India’s gold jewellery exports could multiply fivefold to $40 billion annually in five years, on winning the confidence of global consumers through credible hallmarking of ornaments, the World Gold Council said in its latest study on Thursday.
Artisanal Indian jewellery is widely prized for intricacy and craftsmanship.
Yet, according to WGC findings, India exported gold jewellery of only $8 billion in 2013-14, about eight per cent of the global market.
India’s Gems & Jewellery Export Promotion Council, however, put the figure for that year at $8.36 bn, then rising 18 per cent to $9.85 bn in 2014-15.
“This has significant potential to increase if quality control is addressed.
"We estimate that exports could rise to five times to $40 b by 2020 if international purchasers felt able to place their trust in Indian gold,” said Somasundaram PR, the WGC's managing director (India).
Against only an eight per cent share in global gold jewellery consumption, our annual gold import of 850-950 tonnes is 20-25 per cent of global gold demand.
“This anomaly arises largely because foreign buyers, for instance those from West Asia where hallmarking standards are stringent, have little confidence in the purity or quality of Indian gold. Hallmarking would boost the credibility of Indian jewellery and drive demand from retailers and wholesalers in Western markets," Somasundaram added.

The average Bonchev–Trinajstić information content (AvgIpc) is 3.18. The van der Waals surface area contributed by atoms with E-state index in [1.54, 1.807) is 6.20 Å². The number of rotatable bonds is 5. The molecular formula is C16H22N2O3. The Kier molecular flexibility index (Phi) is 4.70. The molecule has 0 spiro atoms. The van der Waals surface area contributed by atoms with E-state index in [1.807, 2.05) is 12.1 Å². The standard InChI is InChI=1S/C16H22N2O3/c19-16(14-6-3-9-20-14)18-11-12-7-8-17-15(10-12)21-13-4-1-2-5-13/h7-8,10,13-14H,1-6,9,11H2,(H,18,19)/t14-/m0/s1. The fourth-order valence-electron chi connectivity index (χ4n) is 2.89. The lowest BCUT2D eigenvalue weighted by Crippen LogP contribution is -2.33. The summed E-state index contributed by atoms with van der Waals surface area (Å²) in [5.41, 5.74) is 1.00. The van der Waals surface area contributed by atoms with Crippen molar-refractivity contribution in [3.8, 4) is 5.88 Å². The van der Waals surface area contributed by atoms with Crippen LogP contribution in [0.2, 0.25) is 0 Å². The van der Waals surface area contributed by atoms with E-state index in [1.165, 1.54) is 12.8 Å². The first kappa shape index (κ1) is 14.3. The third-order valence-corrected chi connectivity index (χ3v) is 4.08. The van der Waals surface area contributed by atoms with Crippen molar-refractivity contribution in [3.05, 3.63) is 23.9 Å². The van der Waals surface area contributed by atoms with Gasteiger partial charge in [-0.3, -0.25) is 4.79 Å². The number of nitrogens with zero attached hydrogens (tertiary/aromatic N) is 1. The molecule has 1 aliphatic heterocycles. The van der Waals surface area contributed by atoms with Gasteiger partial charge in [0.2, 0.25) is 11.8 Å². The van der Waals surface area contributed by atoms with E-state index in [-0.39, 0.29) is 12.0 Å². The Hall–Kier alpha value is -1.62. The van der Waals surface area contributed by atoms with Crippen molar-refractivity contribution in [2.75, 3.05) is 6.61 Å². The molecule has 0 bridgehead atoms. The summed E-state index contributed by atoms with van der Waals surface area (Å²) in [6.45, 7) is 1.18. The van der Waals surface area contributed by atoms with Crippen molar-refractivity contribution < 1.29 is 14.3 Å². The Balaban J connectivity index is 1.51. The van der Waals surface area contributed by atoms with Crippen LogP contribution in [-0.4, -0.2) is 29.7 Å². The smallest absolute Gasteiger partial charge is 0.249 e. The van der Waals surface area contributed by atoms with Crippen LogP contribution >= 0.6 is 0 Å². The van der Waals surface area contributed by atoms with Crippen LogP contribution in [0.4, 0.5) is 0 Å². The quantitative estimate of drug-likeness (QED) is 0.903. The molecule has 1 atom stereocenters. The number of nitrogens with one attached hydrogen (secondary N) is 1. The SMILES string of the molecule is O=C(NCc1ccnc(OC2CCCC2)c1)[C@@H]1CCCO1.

Gold leakage is the term for consumers being misled when they purchase jewellery (or coins).
They believe they are buying gold of a certain caratage and value but the gold could be under-carated and overvalued.
The situation is more so in the north and east, among smaller, less professional jewellery outlets.
Since the introduction of a hallmarking standard in 2000 by the Bureau of Indian Standards, the country made good progress in developing a system in this regard.
However, only 30 per cent of Indian gold jewellery is currently hallmarked.
There are widespread differences in purity and an average under-caratage of 10-15 per cent.
Hallmarking could reduce that leakage, benefiting consumers across the economic spectrum, particularly at the lower end, the study said.
A lack of BIS-recognised hallmarking centres is also likely to have an impact on the government’s gold monetisation scheme.
“A credible hallmarking system, with a widespread presence of assaying and hallmarking centres, is essential for both the gold jewellery industry and for implementation of a successful monetisation scheme,” Somasundaram said.
“Hallmarking is to jewellery what ‘know your customer’ norms are for financial services.
"It is essential to the success of the jewellery industry in a world where consumers seek transparency, quality and consistency and is critical to building consumer trust and confidence.”
- India has potential to raise gold jewellery exports fivefold to $40bn by 2020
- Trust from overseas importers required to win
- Credible hallmarking centres may help win buyers’ trust
- Only 30% of jewellery produced are hallmarked since 2000
- Strengthen governance around hallmarking processes
Photograph: Kind courtesy, Tanishq